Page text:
When the unforgettable Dilip Kumar met Bronte

Updated on Jul 10, 2021 02:28 PM IST

From his brother, the legendary actor acquired a love of the classics — Dickens, Shakespeare, Charlotte and Emily Bronte. Heathcliff of Wuthering Heights made a particular impression.

Dilip Kumar and Kamini Kaushal in Arzoo (1950), an adaptation of Wuthering Heights. Kumar died this week, aged 98. PREMIUM
Dilip Kumar and Kamini Kaushal in Arzoo (1950), an adaptation of Wuthering Heights. Kumar died this week, aged 98.

Heathcliff in dhoti-kurta? When it’s Hindi cinema’s greatest actor, the answer’s an emphatic yes. Dilip Kumar could play any role. Amid the grief over his passing this week, aged 98, he is being remembered for his unforgettable performances in landmark films such as Andaz (1949), Devdas (1955), Naya Daur (1957), Mughal-e-Azam (1960) and Gunga Jumna (1961).

As a long-time fan, I was always intrigued by Kumar’s interest in one of English literature’s best-loved classics, Emily Bronte’s Wuthering Heights (1847). He acted in two adaptations of the book: Arzoo (1950) and Dil Diya Dard Liya (DDDL, 1966). A third film, Hulchul (1951) also had shades of Bronte’s stormy novel.

Was this because he was mesmerised by the dark, vengeful character of Heathcliff?

One of the actor’s biographers, Urmila Lanba (in The Thespian: Life and Films of Dilip Kumar), says it was his older brother Ayub Sarwar, homeschooled by private tutors because of his frail health, who introduced Kumar to English literature, to Emily and Charlotte Bronte, Jane Austen, Bernard Shaw, Charles Dickens, Shakespeare.

In the actor’s autobiography, Dilip Kumar: The Substance and the Shadow, screenwriter Salim Khan is quoted as saying that the actor was “disturbingly impressed” by Heathcliff.

But according to Sanjit Narwekar’s biography, Dilip Kumar: The Last Emperor, Kumar says he didn’t “insist” on the remakes. “They just happened.” Even if that’s true, Kumar clearly liked the character enough to play him again and again (though Arzoo and DDDL both Indianised the story and only loosely followed the original plot).

Arzoo was written by renowned Urdu novelist Ismat Chughtai and directed by her husband Shaheed Latif. The wild Yorkshire moors were replaced by an idyllic rural setting of open fields, wells and streams, where the two lovers, the impetuous Badal (Kumar) and the playful Kammo (Kamini Kaushal) meet secretly. Her family disapproves of Badal; he’s an idle wastrel. Kammo persuades him to go to the city, find work and return a proper, respectable suitor. She vows she will wait for him. Reluctantly, he leaves.

In a fateful misunderstanding, Kammo believes he has perished in a fire. Her father forces her to marry a wealthy local landlord. When Badal returns, he finds her living a luxurious life, being waited upon by uniformed servants, having exchanged her rustic ghaghra-choli-odhni for silk saris and velvet blouses. Heartbroken, he embarks on vengeance: he tortures Kammo with soft-voiced barbs (that famous low, whispery voice was used to deadly effect here) and flirts openly with her coy sister-in-law.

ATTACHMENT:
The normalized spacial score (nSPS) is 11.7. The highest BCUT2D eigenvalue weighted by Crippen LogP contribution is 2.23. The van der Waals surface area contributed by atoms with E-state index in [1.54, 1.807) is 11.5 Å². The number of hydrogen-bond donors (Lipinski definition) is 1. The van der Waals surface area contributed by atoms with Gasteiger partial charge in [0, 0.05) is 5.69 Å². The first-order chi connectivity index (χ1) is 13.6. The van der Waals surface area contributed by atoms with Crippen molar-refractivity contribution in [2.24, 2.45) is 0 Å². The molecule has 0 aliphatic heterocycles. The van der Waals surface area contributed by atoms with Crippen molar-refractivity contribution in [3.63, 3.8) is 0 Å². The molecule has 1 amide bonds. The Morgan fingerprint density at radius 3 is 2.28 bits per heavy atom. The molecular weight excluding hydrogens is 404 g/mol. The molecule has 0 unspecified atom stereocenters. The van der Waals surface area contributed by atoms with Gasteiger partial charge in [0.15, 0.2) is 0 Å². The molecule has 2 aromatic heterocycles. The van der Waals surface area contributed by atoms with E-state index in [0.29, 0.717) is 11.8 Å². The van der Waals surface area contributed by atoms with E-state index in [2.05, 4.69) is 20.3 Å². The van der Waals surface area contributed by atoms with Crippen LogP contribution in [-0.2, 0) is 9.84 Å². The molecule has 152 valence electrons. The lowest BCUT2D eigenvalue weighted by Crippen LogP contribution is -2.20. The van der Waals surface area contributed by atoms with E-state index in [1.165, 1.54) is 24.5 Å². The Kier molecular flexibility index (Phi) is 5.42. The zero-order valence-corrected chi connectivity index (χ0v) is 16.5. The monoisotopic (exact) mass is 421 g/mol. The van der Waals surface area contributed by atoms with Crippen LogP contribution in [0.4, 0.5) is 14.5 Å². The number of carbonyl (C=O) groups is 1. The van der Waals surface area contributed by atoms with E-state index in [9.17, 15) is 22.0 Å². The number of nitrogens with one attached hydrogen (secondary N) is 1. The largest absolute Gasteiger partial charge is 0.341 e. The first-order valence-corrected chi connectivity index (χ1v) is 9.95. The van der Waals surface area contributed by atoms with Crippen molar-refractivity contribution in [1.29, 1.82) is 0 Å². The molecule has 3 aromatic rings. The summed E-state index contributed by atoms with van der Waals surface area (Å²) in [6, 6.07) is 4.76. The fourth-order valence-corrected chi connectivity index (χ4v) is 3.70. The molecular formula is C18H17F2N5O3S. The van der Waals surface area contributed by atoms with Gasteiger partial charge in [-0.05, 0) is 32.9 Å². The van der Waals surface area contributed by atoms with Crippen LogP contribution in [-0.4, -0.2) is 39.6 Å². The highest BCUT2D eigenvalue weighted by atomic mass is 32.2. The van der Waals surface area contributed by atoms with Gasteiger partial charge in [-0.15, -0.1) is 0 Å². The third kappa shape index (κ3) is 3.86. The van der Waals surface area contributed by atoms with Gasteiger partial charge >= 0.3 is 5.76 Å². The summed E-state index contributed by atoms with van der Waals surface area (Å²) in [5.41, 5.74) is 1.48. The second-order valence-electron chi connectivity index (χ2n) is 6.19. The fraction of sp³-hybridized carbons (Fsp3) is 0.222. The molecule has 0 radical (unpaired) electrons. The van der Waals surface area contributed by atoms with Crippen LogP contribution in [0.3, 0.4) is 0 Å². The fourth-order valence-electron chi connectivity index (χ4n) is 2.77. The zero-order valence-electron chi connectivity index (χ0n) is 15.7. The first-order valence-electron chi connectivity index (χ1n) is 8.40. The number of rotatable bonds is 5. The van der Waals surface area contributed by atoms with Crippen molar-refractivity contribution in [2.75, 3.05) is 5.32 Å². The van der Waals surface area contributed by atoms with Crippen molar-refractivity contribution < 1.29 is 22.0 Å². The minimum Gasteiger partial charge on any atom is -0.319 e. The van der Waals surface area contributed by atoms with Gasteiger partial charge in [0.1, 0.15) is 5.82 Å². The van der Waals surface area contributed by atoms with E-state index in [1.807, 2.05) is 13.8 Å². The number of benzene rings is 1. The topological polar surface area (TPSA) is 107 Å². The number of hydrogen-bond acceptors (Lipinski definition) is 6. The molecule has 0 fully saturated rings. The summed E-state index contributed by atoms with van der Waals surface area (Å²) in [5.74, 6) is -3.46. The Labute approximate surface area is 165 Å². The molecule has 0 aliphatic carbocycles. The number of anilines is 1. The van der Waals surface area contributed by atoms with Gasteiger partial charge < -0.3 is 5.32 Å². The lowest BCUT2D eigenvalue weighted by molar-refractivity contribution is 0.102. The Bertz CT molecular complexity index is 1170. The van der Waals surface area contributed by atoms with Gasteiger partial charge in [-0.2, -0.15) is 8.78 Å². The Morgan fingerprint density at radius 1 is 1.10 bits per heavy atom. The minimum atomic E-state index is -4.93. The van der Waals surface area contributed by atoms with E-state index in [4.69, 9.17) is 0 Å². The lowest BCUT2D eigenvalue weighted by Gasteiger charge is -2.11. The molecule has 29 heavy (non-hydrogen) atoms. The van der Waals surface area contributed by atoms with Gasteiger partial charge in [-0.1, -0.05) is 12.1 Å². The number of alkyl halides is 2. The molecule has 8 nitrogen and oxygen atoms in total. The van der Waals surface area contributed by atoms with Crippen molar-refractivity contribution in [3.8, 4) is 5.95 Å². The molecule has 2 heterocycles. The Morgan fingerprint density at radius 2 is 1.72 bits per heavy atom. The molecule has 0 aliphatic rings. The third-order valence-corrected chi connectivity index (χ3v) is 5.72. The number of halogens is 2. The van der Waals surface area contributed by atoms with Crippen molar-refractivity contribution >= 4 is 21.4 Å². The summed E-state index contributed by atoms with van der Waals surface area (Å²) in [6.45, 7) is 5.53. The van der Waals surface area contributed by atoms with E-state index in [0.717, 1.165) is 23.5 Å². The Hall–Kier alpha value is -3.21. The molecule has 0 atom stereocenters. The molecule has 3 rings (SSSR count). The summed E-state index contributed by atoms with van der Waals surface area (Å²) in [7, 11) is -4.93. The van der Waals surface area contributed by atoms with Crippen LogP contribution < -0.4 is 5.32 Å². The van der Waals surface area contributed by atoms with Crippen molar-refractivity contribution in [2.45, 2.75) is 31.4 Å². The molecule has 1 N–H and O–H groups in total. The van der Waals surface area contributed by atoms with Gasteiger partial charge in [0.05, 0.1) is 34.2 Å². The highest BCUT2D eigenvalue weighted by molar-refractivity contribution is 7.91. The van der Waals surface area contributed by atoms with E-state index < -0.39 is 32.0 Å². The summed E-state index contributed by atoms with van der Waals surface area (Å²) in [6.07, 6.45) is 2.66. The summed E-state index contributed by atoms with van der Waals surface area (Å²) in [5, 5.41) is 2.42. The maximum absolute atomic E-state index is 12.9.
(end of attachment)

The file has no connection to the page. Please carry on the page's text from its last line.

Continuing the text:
By the time of his next Wuthering Heights remake, Kumar was no longer the tousled-haired, rakish 29-year-old of Arzoo. He was now closer to 50. In DDDL, he portrayed a more sombre, sinister Heathcliff, given to the sudden, dramatic outbursts that only Dilip Kumar could pull off. The film was set in the atmospheric ruins of Mandu in Madhya Pradesh. This is where Shankar and Roopa (Waheeda Rehman) fall in tangled love, despite the fury of Ramesh, Roopa’s savage brother (played by Pran).

In Wuthering Heights, Heathcliff has come into mysterious wealth by the time he returns to settle scores. In DDDL, Shankar turns out to be the long-lost son and heir of a local raja. Poor Roopa is told that her brother’s henchmen have killed Shankar and, very unwillingly, agrees to marry another man. A devastated Shankar takes his revenge by humiliating her and destroying her brother.

In the end, in both versions, the desi Heathcliff is more anguished lover than merciless revenge-seeker. You can sense Badal and Shankar’s deep hurt beneath their harsh exterior. Heathcliff’s brutality was clearly unacceptable as a plotline for Hindi cinema (in the book he gets back at Catherine by eloping with her sister-in-law, driving Catherine’s husband to penury and her into an early grave).

Suffering is the leitmotif of the Hindi versions, not the feral, frightening passion of the novel’s lead character. And to portray torment, who better than the legendary Dilip Kumar?

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    Poonam Saxena is the national weekend editor of the Hindustan Times. She writes on cinema, television, culture and books

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